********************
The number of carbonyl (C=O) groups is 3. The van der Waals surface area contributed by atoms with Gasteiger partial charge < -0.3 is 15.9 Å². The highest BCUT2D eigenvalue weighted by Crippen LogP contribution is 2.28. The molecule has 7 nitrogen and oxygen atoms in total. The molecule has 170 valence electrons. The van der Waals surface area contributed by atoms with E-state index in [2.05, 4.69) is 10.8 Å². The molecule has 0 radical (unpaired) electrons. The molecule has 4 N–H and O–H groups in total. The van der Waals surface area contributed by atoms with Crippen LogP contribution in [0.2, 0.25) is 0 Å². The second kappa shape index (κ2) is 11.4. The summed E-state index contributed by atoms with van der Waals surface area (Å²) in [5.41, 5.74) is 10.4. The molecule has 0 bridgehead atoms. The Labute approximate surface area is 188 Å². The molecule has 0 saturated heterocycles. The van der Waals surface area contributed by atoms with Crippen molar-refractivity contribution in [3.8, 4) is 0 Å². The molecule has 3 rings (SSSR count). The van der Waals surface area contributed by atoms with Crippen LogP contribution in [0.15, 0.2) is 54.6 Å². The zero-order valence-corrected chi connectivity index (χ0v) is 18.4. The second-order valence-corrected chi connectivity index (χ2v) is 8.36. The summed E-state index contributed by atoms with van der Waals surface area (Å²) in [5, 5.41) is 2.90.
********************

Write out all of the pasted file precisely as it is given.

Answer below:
The number of carbonyl (C=O) groups is 3. The van der Waals surface area contributed by atoms with Gasteiger partial charge < -0.3 is 15.9 Å². The highest BCUT2D eigenvalue weighted by Crippen LogP contribution is 2.28. The molecule has 7 nitrogen and oxygen atoms in total. The molecule has 170 valence electrons. The van der Waals surface area contributed by atoms with E-state index in [2.05, 4.69) is 10.8 Å². The molecule has 0 radical (unpaired) electrons. The molecule has 4 N–H and O–H groups in total. The van der Waals surface area contributed by atoms with Crippen LogP contribution in [0.2, 0.25) is 0 Å². The second kappa shape index (κ2) is 11.4. The summed E-state index contributed by atoms with van der Waals surface area (Å²) in [5.41, 5.74) is 10.4. The molecule has 0 bridgehead atoms. The Labute approximate surface area is 188 Å². The molecule has 0 saturated heterocycles. The van der Waals surface area contributed by atoms with Crippen molar-refractivity contribution in [3.8, 4) is 0 Å². The molecule has 3 rings (SSSR count). The van der Waals surface area contributed by atoms with Crippen LogP contribution in [0.15, 0.2) is 54.6 Å². The zero-order valence-corrected chi connectivity index (χ0v) is 18.4. The second-order valence-corrected chi connectivity index (χ2v) is 8.36. The summed E-state index contributed by atoms with van der Waals surface area (Å²) in [5, 5.41) is 2.90.